Liver transplant recipient Clare Dickins, has had a year like no other.

The 29-year-old, who lives in Tooting, south London, finally received a long-awaited liver transplant in December. She got married just 11 weeks later and even found time to attend the final of the Euro 22 Championships this summer and witness the Lionesses lift the trophy.

Clare, who grew up in Bristol and now lives in London with husband Ben, has just started a new job in the events industry. But this time last year it was a very different story.

Clare explains: “I was diagnosed with primary sclerosing cholangitis (PSC) when I was 17. It’s a rare liver disease where the bile ducts inside and outside your liver are attacked by your own immune system.”

The rare condition meant Clare was often in and out of hospital if she developed an infection and there were constant medical appointments. As time went on and her condition worsened, Clare grew more fatigued and was coming home from work only to go straight to bed. Weekends were spent conserving her energy.

Clare said: “From being someone who enjoyed exercising and playing football, I had to drop everything. When I was told at 20 by my consultant that one day I’d need a liver transplant, I was fearful - but as my health deteriorated I looked forward to getting a new liver.”

A few months before she was put on the liver transplant list, Clare met Ben.

She said: “First of all I had to tell him I had a liver condition and then reveal I was on the transplant list. It must have been a lot for him to take on board but he took it in his stride. We got engaged in May last year and set the wedding date for February this year. We had no idea if or when a liver would be available but setting a date for the wedding seemed the right thing to do.”

Last July Clare was just falling asleep when she received a call asking her to come into the Royal Free Hospital (RFH) for a potential liver transplant.

She said: “Due to COVID-19 I had to come in alone. Unfortunately the liver was not deemed to be in good enough condition so I was home by 6am. It all felt very surreal.”

The call came again in December – two years after she had been placed on the list - and this time there were no setbacks.

Clare recalls: “There was no time to be nervous. I had complete trust in my team and wasn’t worried.”

After a 10-hour operation Clare spent 24 hours in intensive care and then it was back to the ward. Clare was finally allowed to leave hospital at 9pm on Christmas Eve. Ben collected her and drove her to her family in Bristol where she continued her recovery.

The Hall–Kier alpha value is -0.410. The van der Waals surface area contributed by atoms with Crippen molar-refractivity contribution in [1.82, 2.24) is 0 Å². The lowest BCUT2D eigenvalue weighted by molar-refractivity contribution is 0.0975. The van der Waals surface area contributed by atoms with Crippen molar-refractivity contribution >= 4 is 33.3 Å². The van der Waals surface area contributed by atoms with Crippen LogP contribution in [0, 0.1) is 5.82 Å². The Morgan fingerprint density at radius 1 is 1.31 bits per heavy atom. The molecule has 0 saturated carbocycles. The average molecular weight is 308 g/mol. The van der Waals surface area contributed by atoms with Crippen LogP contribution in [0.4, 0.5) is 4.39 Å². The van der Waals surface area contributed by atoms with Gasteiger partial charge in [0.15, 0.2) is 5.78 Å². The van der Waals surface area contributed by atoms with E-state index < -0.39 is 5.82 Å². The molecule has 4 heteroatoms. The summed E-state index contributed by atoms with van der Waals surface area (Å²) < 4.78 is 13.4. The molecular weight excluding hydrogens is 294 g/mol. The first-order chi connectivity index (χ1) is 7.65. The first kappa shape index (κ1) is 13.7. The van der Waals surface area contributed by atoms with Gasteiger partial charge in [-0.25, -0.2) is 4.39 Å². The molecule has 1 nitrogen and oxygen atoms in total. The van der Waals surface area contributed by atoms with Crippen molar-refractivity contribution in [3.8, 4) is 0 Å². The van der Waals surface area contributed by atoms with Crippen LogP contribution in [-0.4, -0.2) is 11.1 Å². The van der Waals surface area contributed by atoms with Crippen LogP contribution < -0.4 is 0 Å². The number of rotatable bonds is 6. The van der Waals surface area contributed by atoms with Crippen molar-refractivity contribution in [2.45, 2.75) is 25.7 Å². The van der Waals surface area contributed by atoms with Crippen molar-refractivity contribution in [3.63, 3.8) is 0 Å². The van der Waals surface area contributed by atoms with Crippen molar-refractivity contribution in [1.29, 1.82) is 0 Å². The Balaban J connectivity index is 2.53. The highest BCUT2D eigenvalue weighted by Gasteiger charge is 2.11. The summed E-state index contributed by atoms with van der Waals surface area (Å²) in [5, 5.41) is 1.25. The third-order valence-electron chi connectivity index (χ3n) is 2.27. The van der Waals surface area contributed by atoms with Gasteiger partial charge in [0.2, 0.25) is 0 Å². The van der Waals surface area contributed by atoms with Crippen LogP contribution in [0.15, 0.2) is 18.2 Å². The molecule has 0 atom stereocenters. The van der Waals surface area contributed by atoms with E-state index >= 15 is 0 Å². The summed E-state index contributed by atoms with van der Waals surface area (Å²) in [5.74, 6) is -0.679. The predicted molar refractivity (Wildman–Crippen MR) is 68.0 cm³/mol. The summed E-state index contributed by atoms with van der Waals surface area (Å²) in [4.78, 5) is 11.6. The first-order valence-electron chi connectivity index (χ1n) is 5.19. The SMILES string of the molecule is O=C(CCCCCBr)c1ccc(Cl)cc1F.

“It was the best Christmas present ever being able to spend Christmas with my family.”

Clare’s health quickly improved. She said: “I remember looking in the mirror in the hospital just a couple of days after the operation and seeing how white my eyes were compared to how yellow they had been before.”

But as well as recovering from a major operation Clare was now planning a wedding for 70 people.

“It was a lot to do but having a healthy body made all the difference. It felt like a whole new start. It was brilliant and actually the timing felt perfect.”

(Above: Clare and Ben on their wedding day. Main pic: Clare and Ben at the women's Euros final earlier this summer)

Clare is now enjoying being able to do more. She has started playing netball and running and, as she continues to recover, she hopes one day to resume playing football.
Seeing the Lionesses win the Euros was the icing on the cake. 

Clare said: “There’s no way I’d have had the energy to do that before. When I was in the stadium I said a little thank you to my donor. Every time I do something new and exciting I say thank you to them as it’s because of them I’m having these experiences. I’m so grateful to them and their family for being so generous in what is the most awful situation.”

Clare also paid tribute to the staff who cared for her. She said: “I can’t say enough good things about the staff at the Royal Free Hospital. Everyone I met was just so good at their jobs and so kind, particularly the liver co-ordinator nurses who kept me going when I despaired the wait would never be over. Also the unbelievable surgeons, I’m in complete awe of them and the kind nursing staff who made sure I could keep in touch with loved ones despite the visiting restrictions. Everyone was amazing.”